Queen Cell or Virgin Queen into Apedia ?

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I am transferring my queen cells into the incubator tomorrow (grafted on Thursday). The few times before, I have set up the Apedia’s and put the Virgin queens in as they emerge. In the BBKA queen rearing booklet the say to put the queen cell into the Apedia 2 days before emerging. I can see timing wise it’s easier to put the cells in all at the same time. Are there any other advantages or disadvantages putting a queen cell in the Apedia, rather than a Virgin queen. Thank you.
 

madasafish

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I put (marked ) virgins into apideas. I found using QCs a number of Qs did not emerge - for whatever reason.
With virgins, you know you have a Q - unless lost on mating flights. Also marking a new emerged virgin is easier than a flying Queen
 
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Good points above, this I my first go at grafting, although I tried to select the right size larvae, I may have selected some older than others. Potentially I am putting more cells in the incubator than I need, so if I get an excess, the latter to emerge may have been the younger larvae at grafting time, and a better queen. I presume it works that way.
 

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While broodless mininucs accept introduced virgins quite readily those with brood (ie being used a subsequent time after moving on the laying previous queen to requeen a full colony , sell etc|) can reject them.
 
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While broodless mininucs accept introduced virgins quite readily those with brood (ie being used a subsequent time after moving on the laying previous queen to requeen a full colony , sell etc|) can reject them.

That is interesting, as I will have one mini nuc being used again. Maybe I will put a queen cell in that one.
 
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That is interesting, as I will have one mini nuc being used again. Maybe I will put a queen cell in that one.
Cage it or they may tear it down to make a new one if suitable brood is present in the nuc. It is often the norm with mini nucs to shake all the bees out and start again with new nurse bees.
 
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It is often the norm with mini nucs to shake all the bees out and start again with new nurse bees.
That may be the best way, I am making up 4 mini nucs anyway, so I may as well start the other mini nuc off again. Put virgins from the incubator in all 5 with new nurse bees and have a consistent way of doing things.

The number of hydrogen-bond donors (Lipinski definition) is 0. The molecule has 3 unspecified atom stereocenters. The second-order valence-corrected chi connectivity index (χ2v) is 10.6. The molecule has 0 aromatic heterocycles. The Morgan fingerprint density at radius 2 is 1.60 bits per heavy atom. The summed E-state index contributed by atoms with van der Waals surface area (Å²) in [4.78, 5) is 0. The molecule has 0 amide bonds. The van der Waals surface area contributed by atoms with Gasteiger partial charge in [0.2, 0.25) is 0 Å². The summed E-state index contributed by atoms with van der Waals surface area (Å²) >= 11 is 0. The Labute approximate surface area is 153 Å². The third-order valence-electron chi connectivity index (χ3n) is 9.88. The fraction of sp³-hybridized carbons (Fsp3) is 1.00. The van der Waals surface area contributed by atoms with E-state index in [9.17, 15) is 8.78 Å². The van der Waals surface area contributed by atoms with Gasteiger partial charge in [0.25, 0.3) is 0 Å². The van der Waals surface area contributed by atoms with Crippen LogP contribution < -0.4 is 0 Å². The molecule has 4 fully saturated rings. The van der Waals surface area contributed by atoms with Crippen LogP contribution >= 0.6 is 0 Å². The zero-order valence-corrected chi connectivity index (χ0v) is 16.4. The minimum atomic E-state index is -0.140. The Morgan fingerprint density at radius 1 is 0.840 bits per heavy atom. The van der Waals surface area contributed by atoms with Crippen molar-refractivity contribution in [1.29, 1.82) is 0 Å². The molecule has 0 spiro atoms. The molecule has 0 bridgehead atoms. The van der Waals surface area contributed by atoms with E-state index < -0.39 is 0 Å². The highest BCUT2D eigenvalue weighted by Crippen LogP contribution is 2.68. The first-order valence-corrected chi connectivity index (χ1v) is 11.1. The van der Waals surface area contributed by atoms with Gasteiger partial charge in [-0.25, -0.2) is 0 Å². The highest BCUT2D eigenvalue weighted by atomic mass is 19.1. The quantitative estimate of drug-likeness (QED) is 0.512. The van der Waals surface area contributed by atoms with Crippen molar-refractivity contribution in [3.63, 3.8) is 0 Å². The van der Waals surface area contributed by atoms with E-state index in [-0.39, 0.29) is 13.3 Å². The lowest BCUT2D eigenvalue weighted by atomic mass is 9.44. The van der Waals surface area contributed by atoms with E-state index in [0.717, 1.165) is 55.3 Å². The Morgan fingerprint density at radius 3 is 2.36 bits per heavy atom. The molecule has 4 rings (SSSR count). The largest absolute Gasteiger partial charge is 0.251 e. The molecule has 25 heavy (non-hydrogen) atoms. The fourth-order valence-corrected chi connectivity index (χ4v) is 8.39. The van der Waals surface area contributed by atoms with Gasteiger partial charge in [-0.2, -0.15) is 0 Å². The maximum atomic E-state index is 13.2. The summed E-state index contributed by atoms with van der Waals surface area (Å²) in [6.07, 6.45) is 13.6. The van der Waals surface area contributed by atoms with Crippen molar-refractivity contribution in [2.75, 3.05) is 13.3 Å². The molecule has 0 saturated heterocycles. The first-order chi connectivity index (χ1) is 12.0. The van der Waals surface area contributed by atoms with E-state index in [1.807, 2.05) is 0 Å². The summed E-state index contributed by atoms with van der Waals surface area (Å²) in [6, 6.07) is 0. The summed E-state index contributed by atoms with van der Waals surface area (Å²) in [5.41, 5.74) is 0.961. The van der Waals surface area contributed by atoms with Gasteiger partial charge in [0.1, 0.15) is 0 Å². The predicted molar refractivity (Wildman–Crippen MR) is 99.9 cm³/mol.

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If your introducing virgins dunk them in water before dropping into the minis…virgins are flighty, it slows them down and they attract less attention from the occupants.
 

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I've always preferred to introduce cells to mini nucs, it gives a much longer window of opportunity to do the work if you're doing dozens.
To set them up gor the first time its best to follow the instructions and have them closed up in a cool dark place for a few days until the virgins have emerged before placing them out and opening them.
Once they're up and running I do like to leave them a day or so after harvesting the mated queen before dropping in a new cell but I'm aware others find it fine to harvest and drop the new cell in in one visit still maintaining pretty good percentages.
In fact, this is the major thing to consider when doing mini nucs, some will fail (and these tend to be thr ones you'll end up spending most time on putting right)so its all about doing more than you need and striving to get good success rates.
 

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I work on the basis of 50% success from capped cell to mated laying Q. Up to mid July,
Thereafter I have 0% success due to wasps.
 

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42CA2844-CE5A-45C3-A38B-BC0455DCB5E1.jpeg 42CA2844-CE5A-45C3-A38B-BC0455DCB5E1.jpeg Do the workers remove surplus eggs from cells laid by new queens
The brood pattern is otherwise very good
 

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I add cells to my nucs and there not mini but normally about 3 standard deeps some are bigger some are only a couple of frames. Every now and then I steal brood and balance out, by the time wasps appear nucs are balanced and are a reasonable strength of mixed ages. Even adding q-cells in protectors some do still manage to destroy cells. The other day I gave a batch a squirt of deodorant when placed on the frame and a squirt into the hive. None of that batch have been torn down, I’ll keep trying and may start doing it as a matter of course.
 

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I took my empty Apideas to target hive (along with virgins from incubator) collected bees from the super, sprayed with water and grabbed a cupful. Sprayed the Queen cage then dumped her into the apidea followed by the wet cup of bees, then took this to the mating site and placed on stand, simple as that and all worked fine. I've even got them in a line separated by maybe 8", this caused no issues either. I'll repeat the process again and next year and see if it holds up.
 

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